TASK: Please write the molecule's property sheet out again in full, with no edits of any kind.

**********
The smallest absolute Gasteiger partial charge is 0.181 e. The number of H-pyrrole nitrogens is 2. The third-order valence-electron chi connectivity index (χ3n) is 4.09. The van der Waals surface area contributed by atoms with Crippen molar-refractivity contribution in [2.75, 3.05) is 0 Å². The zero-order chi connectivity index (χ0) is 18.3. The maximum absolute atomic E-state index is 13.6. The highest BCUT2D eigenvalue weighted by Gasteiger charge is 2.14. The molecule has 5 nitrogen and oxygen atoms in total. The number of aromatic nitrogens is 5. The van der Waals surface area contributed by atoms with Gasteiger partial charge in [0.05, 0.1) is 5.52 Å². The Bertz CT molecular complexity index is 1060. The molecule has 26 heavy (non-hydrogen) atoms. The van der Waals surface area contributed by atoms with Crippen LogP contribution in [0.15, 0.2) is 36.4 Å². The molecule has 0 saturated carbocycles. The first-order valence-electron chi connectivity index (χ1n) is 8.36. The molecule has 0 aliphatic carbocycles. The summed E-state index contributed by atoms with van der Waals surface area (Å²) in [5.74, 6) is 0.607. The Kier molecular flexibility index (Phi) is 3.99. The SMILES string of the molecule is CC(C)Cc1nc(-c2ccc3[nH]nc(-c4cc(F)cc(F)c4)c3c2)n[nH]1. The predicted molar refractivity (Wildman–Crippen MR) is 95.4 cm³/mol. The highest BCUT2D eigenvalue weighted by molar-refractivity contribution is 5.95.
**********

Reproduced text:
The smallest absolute Gasteiger partial charge is 0.181 e. The number of H-pyrrole nitrogens is 2. The third-order valence-electron chi connectivity index (χ3n) is 4.09. The van der Waals surface area contributed by atoms with Crippen molar-refractivity contribution in [2.75, 3.05) is 0 Å². The zero-order chi connectivity index (χ0) is 18.3. The maximum absolute atomic E-state index is 13.6. The highest BCUT2D eigenvalue weighted by Gasteiger charge is 2.14. The molecule has 5 nitrogen and oxygen atoms in total. The number of aromatic nitrogens is 5. The van der Waals surface area contributed by atoms with Gasteiger partial charge in [0.05, 0.1) is 5.52 Å². The Bertz CT molecular complexity index is 1060. The molecule has 26 heavy (non-hydrogen) atoms. The van der Waals surface area contributed by atoms with Crippen LogP contribution in [0.15, 0.2) is 36.4 Å². The molecule has 0 saturated carbocycles. The first-order valence-electron chi connectivity index (χ1n) is 8.36. The molecule has 0 aliphatic carbocycles. The summed E-state index contributed by atoms with van der Waals surface area (Å²) in [5.74, 6) is 0.607. The Kier molecular flexibility index (Phi) is 3.99. The SMILES string of the molecule is CC(C)Cc1nc(-c2ccc3[nH]nc(-c4cc(F)cc(F)c4)c3c2)n[nH]1. The predicted molar refractivity (Wildman–Crippen MR) is 95.4 cm³/mol. The highest BCUT2D eigenvalue weighted by molar-refractivity contribution is 5.95.